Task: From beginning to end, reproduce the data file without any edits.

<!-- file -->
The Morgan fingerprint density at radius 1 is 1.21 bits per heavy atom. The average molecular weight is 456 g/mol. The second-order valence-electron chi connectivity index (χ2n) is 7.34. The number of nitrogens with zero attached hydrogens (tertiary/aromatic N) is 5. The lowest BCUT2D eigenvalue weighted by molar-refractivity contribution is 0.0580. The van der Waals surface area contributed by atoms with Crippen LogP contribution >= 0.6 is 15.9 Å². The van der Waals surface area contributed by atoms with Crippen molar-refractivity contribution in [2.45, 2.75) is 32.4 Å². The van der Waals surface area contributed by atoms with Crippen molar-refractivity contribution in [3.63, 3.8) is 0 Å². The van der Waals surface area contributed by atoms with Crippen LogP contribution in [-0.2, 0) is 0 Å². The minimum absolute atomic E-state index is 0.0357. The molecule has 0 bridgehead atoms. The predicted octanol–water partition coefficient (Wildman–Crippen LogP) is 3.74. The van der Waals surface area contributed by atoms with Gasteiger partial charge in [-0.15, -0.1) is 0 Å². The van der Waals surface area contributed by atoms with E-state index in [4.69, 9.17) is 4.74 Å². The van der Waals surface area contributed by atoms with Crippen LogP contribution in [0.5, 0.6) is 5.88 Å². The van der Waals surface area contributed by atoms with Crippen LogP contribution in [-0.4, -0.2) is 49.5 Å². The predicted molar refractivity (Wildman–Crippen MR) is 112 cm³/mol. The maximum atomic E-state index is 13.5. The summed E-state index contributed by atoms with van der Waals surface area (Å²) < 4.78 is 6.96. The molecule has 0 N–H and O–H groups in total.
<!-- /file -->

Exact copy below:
The Morgan fingerprint density at radius 1 is 1.21 bits per heavy atom. The average molecular weight is 456 g/mol. The second-order valence-electron chi connectivity index (χ2n) is 7.34. The number of nitrogens with zero attached hydrogens (tertiary/aromatic N) is 5. The lowest BCUT2D eigenvalue weighted by molar-refractivity contribution is 0.0580. The van der Waals surface area contributed by atoms with Crippen LogP contribution >= 0.6 is 15.9 Å². The van der Waals surface area contributed by atoms with Crippen molar-refractivity contribution in [2.45, 2.75) is 32.4 Å². The van der Waals surface area contributed by atoms with Crippen molar-refractivity contribution in [3.63, 3.8) is 0 Å². The van der Waals surface area contributed by atoms with Crippen LogP contribution in [-0.2, 0) is 0 Å². The minimum absolute atomic E-state index is 0.0357. The molecule has 0 bridgehead atoms. The predicted octanol–water partition coefficient (Wildman–Crippen LogP) is 3.74. The van der Waals surface area contributed by atoms with Gasteiger partial charge in [-0.15, -0.1) is 0 Å². The van der Waals surface area contributed by atoms with E-state index in [4.69, 9.17) is 4.74 Å². The van der Waals surface area contributed by atoms with Crippen LogP contribution in [0.5, 0.6) is 5.88 Å². The van der Waals surface area contributed by atoms with Crippen LogP contribution in [-0.4, -0.2) is 49.5 Å². The predicted molar refractivity (Wildman–Crippen MR) is 112 cm³/mol. The maximum atomic E-state index is 13.5. The summed E-state index contributed by atoms with van der Waals surface area (Å²) < 4.78 is 6.96. The molecule has 0 N–H and O–H groups in total.